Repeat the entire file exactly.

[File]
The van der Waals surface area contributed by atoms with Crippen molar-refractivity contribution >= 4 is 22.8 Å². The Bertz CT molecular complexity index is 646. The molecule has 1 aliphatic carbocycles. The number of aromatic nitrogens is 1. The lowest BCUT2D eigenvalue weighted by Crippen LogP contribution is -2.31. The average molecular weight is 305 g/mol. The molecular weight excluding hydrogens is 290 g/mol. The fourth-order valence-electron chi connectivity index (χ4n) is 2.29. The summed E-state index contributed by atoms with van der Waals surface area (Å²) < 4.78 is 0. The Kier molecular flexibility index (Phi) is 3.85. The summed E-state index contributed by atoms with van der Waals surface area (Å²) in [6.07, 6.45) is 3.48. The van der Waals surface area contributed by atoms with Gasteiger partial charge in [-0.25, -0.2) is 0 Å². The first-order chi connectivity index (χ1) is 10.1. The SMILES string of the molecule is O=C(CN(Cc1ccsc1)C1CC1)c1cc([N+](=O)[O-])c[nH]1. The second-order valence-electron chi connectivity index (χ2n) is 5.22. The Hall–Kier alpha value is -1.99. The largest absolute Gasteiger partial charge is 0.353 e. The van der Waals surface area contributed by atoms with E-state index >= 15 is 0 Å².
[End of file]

The van der Waals surface area contributed by atoms with Crippen molar-refractivity contribution >= 4 is 22.8 Å². The Bertz CT molecular complexity index is 646. The molecule has 1 aliphatic carbocycles. The number of aromatic nitrogens is 1. The lowest BCUT2D eigenvalue weighted by Crippen LogP contribution is -2.31. The average molecular weight is 305 g/mol. The molecular weight excluding hydrogens is 290 g/mol. The fourth-order valence-electron chi connectivity index (χ4n) is 2.29. The summed E-state index contributed by atoms with van der Waals surface area (Å²) < 4.78 is 0. The Kier molecular flexibility index (Phi) is 3.85. The summed E-state index contributed by atoms with van der Waals surface area (Å²) in [6.07, 6.45) is 3.48. The van der Waals surface area contributed by atoms with Gasteiger partial charge in [-0.25, -0.2) is 0 Å². The first-order chi connectivity index (χ1) is 10.1. The SMILES string of the molecule is O=C(CN(Cc1ccsc1)C1CC1)c1cc([N+](=O)[O-])c[nH]1. The second-order valence-electron chi connectivity index (χ2n) is 5.22. The Hall–Kier alpha value is -1.99. The largest absolute Gasteiger partial charge is 0.353 e. The van der Waals surface area contributed by atoms with E-state index >= 15 is 0 Å².